terrorbull asked: I'm interested in your ideas about "personality" as a concept. I am not as big a theory person as you (obvs), but do you talk about personality not being a "real" thing because people use their "personality" as a cop-out and a way to not hold themselves accountable or challenge themselves? Sorry if this is a totally simplistic question.
YOU WOULD BE SURPRISED BY HOW POOR MY THEORY KNOWLEDGE IS. I just hang out with a lot of theory nerds. my thoughts on personality are not very coherently theorised or anything which is why I haven’t posted much on it. I guess I do kind of think the idea of personality is strongly tied to the liberal individual subject and hence to simplistic identity politics which are of course a plague on us all.
but yeah, that’s probs basically the real reason why I think that personality is 99% bullshit, pushback against people not taking responsibility for themselves. perhaps a better way to put it is that you create your own personality, within the framework of your environment.
I’m not a strict behaviouralist or anything. I don’t think you just feed stimuli and experiences into a person and get actions out like a vending machine. consciousness exists. largely invisible and interior contexts for consciousness exist, like neurology and perhaps even temperament.
having said that… my personality is so dramatically different depending on factors that are not supposed to influence your core inner self, like practice and physical health and the context of the viewer. like, when I was in poor physical and mental health as a teen, I was universally understood to be an inherently vague and flaky person. people who met me in that time, or who were introduced to me by people who met me in that time, usually still see me this way. others often find the idea puzzling. I both am and am not a flake, of course. my family see me as restrained, disciplined, secretive, courteous, and subtle — because with them, I am. my peers see me as a much wackier and more over-the-top person. you could argue that I suppress my class clown side with my family and that who I am with my friends is more authentic; you could also argue that I don’t have to perform with my family. I think the whole question is silly.
another thing where this comes up a lot is introversion/extroversion. leonineantiheroine you are not gonna like this, sorry. it’s usually people talking about ~care of introverts~. this frustrates me a bit because I think framing introversion as an inherent personality facet is really dismissive of the hard work that “extroverts” put into their social skills. in my experience, so-called extroverts are usually just people who make their social life and their social skills a priority. they often make certain sacrifices to do this — like, it’s hard to do any intense solitary task while maintaining an extrovert lifestyle. I’ve made it a priority to read and study a lot and I haven’t made it an equal priority to push past my social comfort zone or be socially available. It was a choice and I don’t regret it but I admit it was one and I refuse to call myself an “introvert” and disclaim responsibility. it’s like dating — when you’re single for ages you get set in your ways and it becomes hard to be in a relationship again. doesn’t mean you’re inherently a singleton. socialising is like any skill, you have to practice or it’s hard.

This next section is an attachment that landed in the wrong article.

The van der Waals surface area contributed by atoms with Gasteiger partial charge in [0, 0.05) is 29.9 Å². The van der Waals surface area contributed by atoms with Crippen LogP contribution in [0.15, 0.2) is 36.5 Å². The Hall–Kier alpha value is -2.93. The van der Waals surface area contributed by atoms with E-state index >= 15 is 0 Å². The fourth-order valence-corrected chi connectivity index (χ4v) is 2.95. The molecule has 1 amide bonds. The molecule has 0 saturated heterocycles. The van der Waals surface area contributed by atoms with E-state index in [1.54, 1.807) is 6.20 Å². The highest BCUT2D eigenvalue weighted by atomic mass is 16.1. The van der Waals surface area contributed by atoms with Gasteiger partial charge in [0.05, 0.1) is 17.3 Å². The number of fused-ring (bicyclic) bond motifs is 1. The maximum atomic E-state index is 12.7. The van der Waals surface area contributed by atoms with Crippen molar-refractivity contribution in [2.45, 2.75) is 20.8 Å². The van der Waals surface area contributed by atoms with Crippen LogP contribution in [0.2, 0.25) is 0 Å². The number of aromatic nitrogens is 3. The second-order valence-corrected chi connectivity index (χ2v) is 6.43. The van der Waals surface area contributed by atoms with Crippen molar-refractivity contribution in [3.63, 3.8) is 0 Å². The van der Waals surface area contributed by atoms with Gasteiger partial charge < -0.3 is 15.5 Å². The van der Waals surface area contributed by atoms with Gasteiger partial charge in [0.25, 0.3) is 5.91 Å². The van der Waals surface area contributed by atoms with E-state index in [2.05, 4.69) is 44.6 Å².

I also think personality type categories are way more dangerous than star signs or whatever, because they have a veneer of respectability. lots of people who would scoff at the mostly-flattering cold readings given by horoscopes have no trouble believing that they are sometimes shy, but hold to their convictions when tested, that they are possessed of a singular vision and sometimes therefore misunderstood, that they want secure love and affection but don’t always know how to get it, or whatever else their enneagram or myer-briggs tells them.
to an extent, I think “personality” is to the individual what “human nature” is to the collective: an idea that makes intuitive sense, but doesn’t hold up to logical examination, and is ultimately a cop-out that precludes the possibility of change. even if it’s not true that personality doesn’t exist, I think the idea is so counter-intuitive that it’s worth going with for a while and seeing what happens.